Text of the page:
Relaxation of microhabitat restriction through ontogeny of Itea virginica in cypress-tupelo swamps
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Nearly all understory plant species in semi-permanently flooded cypress-tupelo swamp forests grow on microsites located above the water level, as opposed to growing on the flooded forest floor. Our field study indicates that one such species, Itea virginica (Saxifragaceae), has a strong association with elevated microsites that changes with life stage: adults are found significantly more often on the forest floor than seedlings, although not as frequently as expected for the amount of forest floor vs. elevated microsites present. High water level may inhibit seedling establishment, but not adult growth, thus suggesting a potential ontogenetic expansion of flooding tolerance. We conducted greenhouse flooding experiments on seedlings and adults of various sizes with three treatments: high flood (a percentage of aboveground biomass submerged), waterlogged (only root systems submerged), and control (no flooding). The effect of initial height above water and treatment on relative growth rate was significant for the seedlings: RGR decreased with increasing flood level; however, there was no significant effect for adults. Seedlings were more negatively affected by flooding than adults due primarily to their small size rather than any differences in ability to produce flood responses (i.e., enlarged lenticels or adventitious roots). Additionally, we conducted seed experiments investigating the effects of different substrates and durations of flooding on germination success; there were no significant effects of either factor on seed germination. This study increases our understanding of regeneration biology and can be valuable in planning restoration activities in cypress-tupelo swamps.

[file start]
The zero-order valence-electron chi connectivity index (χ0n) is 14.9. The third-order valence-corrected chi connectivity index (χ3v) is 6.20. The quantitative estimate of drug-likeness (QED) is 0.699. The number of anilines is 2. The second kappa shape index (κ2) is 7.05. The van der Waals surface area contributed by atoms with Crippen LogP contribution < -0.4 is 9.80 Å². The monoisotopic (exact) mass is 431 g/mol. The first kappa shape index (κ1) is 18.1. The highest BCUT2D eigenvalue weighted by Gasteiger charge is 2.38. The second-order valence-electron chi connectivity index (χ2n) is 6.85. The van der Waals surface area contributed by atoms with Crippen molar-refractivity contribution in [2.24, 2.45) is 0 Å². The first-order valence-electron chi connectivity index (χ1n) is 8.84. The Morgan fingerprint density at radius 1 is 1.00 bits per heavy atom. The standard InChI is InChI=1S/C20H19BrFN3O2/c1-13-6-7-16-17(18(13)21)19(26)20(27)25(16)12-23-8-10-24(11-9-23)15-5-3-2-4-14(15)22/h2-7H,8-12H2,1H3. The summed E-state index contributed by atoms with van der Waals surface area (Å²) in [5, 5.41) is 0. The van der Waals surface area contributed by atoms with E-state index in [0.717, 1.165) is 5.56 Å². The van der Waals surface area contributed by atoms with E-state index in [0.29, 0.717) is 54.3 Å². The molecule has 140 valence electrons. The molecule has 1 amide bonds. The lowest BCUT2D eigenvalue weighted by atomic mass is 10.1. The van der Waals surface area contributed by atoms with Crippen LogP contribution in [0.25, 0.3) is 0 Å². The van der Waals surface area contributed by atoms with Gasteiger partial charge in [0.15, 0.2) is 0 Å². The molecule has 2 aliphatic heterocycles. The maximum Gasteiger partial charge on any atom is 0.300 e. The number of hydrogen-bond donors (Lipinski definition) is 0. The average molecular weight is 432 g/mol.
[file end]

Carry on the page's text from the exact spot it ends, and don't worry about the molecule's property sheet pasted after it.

dissertation or thesis